• treatment compliance;
  • psychosis;
  • schizophrenia

Kampman O, Lehtinen K. Compliance in psychoses. Acta Psychiatr Scand 1999: 100: 167–175. © Munksgaard 1999.

Objective: To review the literature on compliance in psychoses and to evaluate the significance of the different compliance components presented.

Method: Different definitions of the term compliance were first gathered. A search covering the years 1974–1997 was conducted in Medline and PsycLit databases using the keywords ‘schizophrenia’ or ‘psychosis’ and ‘compliance’. The studies that took compliance into account as a separate variable were collected for further analysis.

Results: Unpleasant side-effects of medication, attitudes towards medication, delusional symptoms, substance abuse, insight, and supportive family environment were found to have the strongest correlation with compliance. The influence of cognitive impairment is not clearly proven. Integrated, cognitive-behavioural and psychoedu-cational treatment models include several methods to improve therapeutic alliance and compliance,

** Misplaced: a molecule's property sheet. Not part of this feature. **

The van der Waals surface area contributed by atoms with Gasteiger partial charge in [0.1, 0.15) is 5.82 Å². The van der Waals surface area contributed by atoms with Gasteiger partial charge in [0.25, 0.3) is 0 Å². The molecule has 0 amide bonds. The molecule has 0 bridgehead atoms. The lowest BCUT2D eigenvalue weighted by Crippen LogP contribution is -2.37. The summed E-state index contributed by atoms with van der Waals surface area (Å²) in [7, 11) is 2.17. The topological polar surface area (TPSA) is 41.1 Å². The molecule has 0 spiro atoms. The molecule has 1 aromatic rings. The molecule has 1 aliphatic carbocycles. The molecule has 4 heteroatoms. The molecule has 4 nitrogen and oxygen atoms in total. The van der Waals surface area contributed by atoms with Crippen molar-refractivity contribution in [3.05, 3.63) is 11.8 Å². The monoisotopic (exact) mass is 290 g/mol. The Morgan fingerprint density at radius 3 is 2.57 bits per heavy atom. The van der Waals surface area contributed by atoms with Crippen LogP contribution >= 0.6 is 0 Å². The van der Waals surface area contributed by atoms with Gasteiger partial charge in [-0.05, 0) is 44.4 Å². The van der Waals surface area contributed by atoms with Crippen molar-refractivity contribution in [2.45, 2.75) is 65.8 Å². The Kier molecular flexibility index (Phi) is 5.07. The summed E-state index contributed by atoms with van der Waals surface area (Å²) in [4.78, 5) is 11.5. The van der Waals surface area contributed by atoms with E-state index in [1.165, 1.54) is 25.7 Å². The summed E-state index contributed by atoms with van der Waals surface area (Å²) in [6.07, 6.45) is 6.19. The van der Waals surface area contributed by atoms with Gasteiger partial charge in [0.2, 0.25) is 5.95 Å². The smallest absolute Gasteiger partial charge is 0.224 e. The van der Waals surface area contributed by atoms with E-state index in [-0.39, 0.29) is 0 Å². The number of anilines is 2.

Conclusion: As the majority of the studies have concentrated on neuroleptic treatment, the medication-related factors are best documented. In clinical practice, treatment compliance is based on patient-related, medication-related and interactional factors, such as treatment model and therapeutic alliance. Difficulties with insight and cognitive functioning are specific patient-related factors in the treatment of psychoses.